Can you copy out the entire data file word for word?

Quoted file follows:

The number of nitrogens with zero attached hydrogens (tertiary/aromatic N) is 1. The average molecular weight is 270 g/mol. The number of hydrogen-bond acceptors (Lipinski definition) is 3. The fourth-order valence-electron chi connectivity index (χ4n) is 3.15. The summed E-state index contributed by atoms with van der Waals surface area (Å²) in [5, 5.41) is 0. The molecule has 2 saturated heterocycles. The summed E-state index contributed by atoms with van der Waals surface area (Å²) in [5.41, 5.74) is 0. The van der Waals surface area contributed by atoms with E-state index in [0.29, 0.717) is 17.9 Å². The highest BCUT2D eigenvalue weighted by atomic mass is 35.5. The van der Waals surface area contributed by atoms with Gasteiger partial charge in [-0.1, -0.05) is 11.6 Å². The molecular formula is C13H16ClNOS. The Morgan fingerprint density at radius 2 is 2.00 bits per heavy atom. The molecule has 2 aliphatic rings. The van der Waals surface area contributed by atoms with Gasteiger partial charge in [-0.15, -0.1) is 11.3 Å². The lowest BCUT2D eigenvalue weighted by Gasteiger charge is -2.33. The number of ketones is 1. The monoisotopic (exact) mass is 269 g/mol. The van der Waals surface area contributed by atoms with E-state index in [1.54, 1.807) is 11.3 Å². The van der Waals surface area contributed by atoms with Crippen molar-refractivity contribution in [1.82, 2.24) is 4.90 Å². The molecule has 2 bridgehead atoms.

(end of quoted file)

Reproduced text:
The number of nitrogens with zero attached hydrogens (tertiary/aromatic N) is 1. The average molecular weight is 270 g/mol. The number of hydrogen-bond acceptors (Lipinski definition) is 3. The fourth-order valence-electron chi connectivity index (χ4n) is 3.15. The summed E-state index contributed by atoms with van der Waals surface area (Å²) in [5, 5.41) is 0. The molecule has 2 saturated heterocycles. The summed E-state index contributed by atoms with van der Waals surface area (Å²) in [5.41, 5.74) is 0. The van der Waals surface area contributed by atoms with E-state index in [0.29, 0.717) is 17.9 Å². The highest BCUT2D eigenvalue weighted by atomic mass is 35.5. The van der Waals surface area contributed by atoms with Gasteiger partial charge in [-0.1, -0.05) is 11.6 Å². The molecular formula is C13H16ClNOS. The Morgan fingerprint density at radius 2 is 2.00 bits per heavy atom. The molecule has 2 aliphatic rings. The van der Waals surface area contributed by atoms with Gasteiger partial charge in [-0.15, -0.1) is 11.3 Å². The lowest BCUT2D eigenvalue weighted by Gasteiger charge is -2.33. The number of ketones is 1. The monoisotopic (exact) mass is 269 g/mol. The van der Waals surface area contributed by atoms with E-state index in [1.54, 1.807) is 11.3 Å². The van der Waals surface area contributed by atoms with Crippen molar-refractivity contribution in [1.82, 2.24) is 4.90 Å². The molecule has 2 bridgehead atoms.